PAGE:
Each rinsed tympanostomy tube was placed into a 1.5-mL microcentrifuge tube containing 1 mL of 1X PBS. The tympanostomy tubes were then vigorously vortexed to disrupt the biofilm and detach bacterial cells. The suspended cells were then serially diluted 10-fold in 1X PBS, and 10 μL aliquots of each dilution were spotted onto Luria Bertani agar plates for Sa-AH133 or chocolate agar plates for NTHi-86-028NP and Mc-43617. The plates were incubated at 37°C for 24 hours, and the numbers of micro-organisms (colony forming units [CFUs]) were counted. The CFUs per tympanostomy tube were determined using the following formula: CFUs × Dilution Factor × 100. Each experiment was repeated 3 times for reproducibility. Similarly, the planktonic cells within the spent medium from the Sa biofilm assay were serially diluted, and the CFUs per milliliter were determined.
Biofilms formed by Sa or NTHi were visualized by confocal laser scanning microscopy (CLSM) using an Olympus IX71 Fluoview 300 confocal laser scanning microscope (Olympus America). Each rinsed tympanostomy tube was longitudinally split to visualize the biofilm on the inner and outer surfaces of the tympanostomy tubes. All images were obtained via a 10X UPlanFL/0.30NA objective using a multiargon laser (488 nm) with 510/530-nm barrier filters. Three-dimensional biofilm image reconstructions were performed using NIS-Elements 2.2 software (Nikon Instruments).
Structural analysis was performed using the COMSTAT program as previously described.22 Multiple slices (72-299 depending on the depth of the biofilm) of each biofilm were used to reconstruct the 3-dimensional images. A representative image stack was obtained from a random position within each biofilm for each experiment. The image stacks were examined for the following structural features: biomass or volume of the biofilm (μm3/μm2); average thickness (μm); surface area (μm2), a reflection of the efficiency with which the strain colonizes the surface; and surface area to biomass ratio, an estimate of the portion of the biofilm exposed to nutrients.
Differences in viable biomass (in CFUs) between strains grown on OSe-coated and uncoated tympanostomy tubes were analyzed by unpaired 2-tailed t tests using GraphPad Prism, version 4.03.
Before analyzing the ability of OSe coating on tympanostomy tubes to inhibit biofilm formation by otopathogens, we first determined whether the bacteria would form biofilms on Donaldson tympanostomy tubes, and if, due to the narrow lumen of the tympanostomy tubes, a more robust biofilm would develop on the inner surface rather than on the outer surface of the tympanostomy tubes. To address these questions, Sa-AH133 was incubated with uncoated tympanostomy tubes in the microtiter plate biofilm assay system. The tympanostomy tubes were split longitudinally, and the biofilms formed on the inner and outer surfaces of the tympanostomy tube were visualized by CLSM. Sa-AH133 developed biofilm on both surfaces of the tympanostomy tubes, with that on the inner surface appearing denser and more fully developed than the outer surface biofilm (Figure 1A and B). To confirm that these structures represent biofilm and not simple colonization of the tube surfaces with Sa-AH133, we performed a 3-dimensional analysis. As shown in Figure 1C and D, Sa-AH133 formed a mature biofilm on the inner surface of the tympanostomy tubes that is visibly thicker than the biofilm developed on the outer surface.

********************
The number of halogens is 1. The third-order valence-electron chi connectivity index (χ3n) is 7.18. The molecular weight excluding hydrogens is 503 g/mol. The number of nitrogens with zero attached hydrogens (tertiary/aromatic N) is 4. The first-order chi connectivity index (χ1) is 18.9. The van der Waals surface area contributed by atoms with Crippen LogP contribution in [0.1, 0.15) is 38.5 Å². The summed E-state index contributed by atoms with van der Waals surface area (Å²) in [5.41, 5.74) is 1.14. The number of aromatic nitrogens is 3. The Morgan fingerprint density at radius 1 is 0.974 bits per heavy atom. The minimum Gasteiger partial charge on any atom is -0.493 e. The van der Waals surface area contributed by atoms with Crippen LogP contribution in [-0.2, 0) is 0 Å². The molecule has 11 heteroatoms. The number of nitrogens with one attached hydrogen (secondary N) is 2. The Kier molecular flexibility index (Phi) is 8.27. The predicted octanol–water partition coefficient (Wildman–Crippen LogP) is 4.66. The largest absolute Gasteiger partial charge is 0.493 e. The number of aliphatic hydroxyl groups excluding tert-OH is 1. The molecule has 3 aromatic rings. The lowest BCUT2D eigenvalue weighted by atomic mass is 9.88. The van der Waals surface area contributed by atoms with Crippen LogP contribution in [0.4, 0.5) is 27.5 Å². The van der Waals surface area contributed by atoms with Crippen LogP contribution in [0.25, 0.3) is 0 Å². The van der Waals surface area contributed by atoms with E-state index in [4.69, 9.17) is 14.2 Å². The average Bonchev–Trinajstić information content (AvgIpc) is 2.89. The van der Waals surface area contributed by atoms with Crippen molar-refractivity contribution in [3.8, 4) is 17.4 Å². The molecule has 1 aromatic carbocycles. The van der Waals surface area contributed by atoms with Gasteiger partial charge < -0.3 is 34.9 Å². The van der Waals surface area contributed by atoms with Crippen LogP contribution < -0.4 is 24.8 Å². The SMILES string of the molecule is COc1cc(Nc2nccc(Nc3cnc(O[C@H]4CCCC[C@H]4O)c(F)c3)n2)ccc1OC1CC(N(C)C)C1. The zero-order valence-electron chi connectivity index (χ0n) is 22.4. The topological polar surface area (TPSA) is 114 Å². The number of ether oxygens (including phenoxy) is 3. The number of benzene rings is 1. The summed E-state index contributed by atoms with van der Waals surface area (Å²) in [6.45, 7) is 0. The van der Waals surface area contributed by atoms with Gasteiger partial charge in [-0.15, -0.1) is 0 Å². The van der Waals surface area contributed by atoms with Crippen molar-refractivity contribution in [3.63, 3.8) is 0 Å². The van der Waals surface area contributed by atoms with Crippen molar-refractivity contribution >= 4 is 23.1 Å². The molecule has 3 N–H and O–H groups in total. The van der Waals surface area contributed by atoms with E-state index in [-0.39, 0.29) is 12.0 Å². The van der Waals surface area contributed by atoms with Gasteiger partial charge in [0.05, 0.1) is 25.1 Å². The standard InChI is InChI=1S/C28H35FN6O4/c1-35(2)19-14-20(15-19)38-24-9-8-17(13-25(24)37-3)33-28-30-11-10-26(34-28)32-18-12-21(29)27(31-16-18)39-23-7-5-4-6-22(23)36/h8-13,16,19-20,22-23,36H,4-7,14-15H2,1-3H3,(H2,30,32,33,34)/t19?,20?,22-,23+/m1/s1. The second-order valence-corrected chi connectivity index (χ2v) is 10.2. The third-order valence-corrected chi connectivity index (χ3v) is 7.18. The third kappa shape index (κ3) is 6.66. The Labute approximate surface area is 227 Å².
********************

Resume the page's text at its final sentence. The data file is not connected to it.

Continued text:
We then compared the extent of biofilm development by Sa-AH133 on uncoated tympanostomy tubes and tympanostomy tubes coated inside and outside with OSe. Quantification of the total number of CFUs per tympanostomy tube (bacteria on both the inner and outer surfaces of the tympanostomy tube) revealed a significant reduction of 6 logs (P < .001) in the CFUs of Sa-AH133 present on the OSe-coated tympanostomy tubes compared with the uncoated tympanostomy tubes (Figure 2A). Visualization by CLSM as well as 3-dimensional analyses confirmed these results. Sa-AH133 formed biofilms on both surfaces of the uncoated control tympanostomy tubes with a thicker and more developed biofilm on the inner surface (Figure 3). To confirm these findings, we evaluated different features of the biofilm using the COMSTAT program. Compared with the inner surface biofilm, the total biomass, average thickness, and surface area of the biofilm on the outer surface were considerably reduced (Table). In contrast, we detected no biofilm on either surface of the OSe-coated tympanostomy tubes (Figure 3). In fact, Sa-AH133 even failed to efficiently colonize the surface of the tympanostomy tubes. Only a few scattered cells were detected (Figure 3). These results suggest that OSe coating of tympanostomy tubes inhibits the development of Sa-AH133 biofilm on their surfaces.
Two other pathogens that contribute to otitis media with effusion are Hi and Mc. We quantified and visualized NTHi-86-028NP biofilm using CFU analyses and CLSM. Similarly to Sa-AH133, NTHi-86-028NP produced biofilm on both sides of the uncoated control tympanostomy tubes, with the biofilm on the outer surface far less developed than that on the inner surface (Figure 3). COMSTAT analyses of different features of the biofilm confirmed these results (Table). Compared with the uncoated tympanostomy tubes, the total CFUs recovered from the inner and outer surfaces of the OSe-coated tympanostomy tubes were significantly lower (P = .02) (Figure 2B). In addition, CLSM revealed only a few individual micro-organisms on either surface of the OSe-coated tympanostomy tubes (Figure 3). Furthermore, and in contrast to uncoated control tympanostomy tubes, COMSTAT analyses revealed no biofilm features on the OSe-coated tympanostomy tubes (Table). This trend in the ability of the OSe coating to inhibit biofilm formation by otopathogens continued with Mc. Quantitative analysis of biofilms formed by Mc-43617 showed that the strain produced a substantial biofilm on uncoated control tympanostomy tubes. However, it failed to develop a biofilm on the OSe-coated tympanostomy tubes, with a 4.5-fold reduction (P < .001) observed in CFUs with OSe coating (Figure 2C). These results suggest that OSe is also very effective in inhibiting biofilm development by either Hi or Mc on tympanostomy tubes.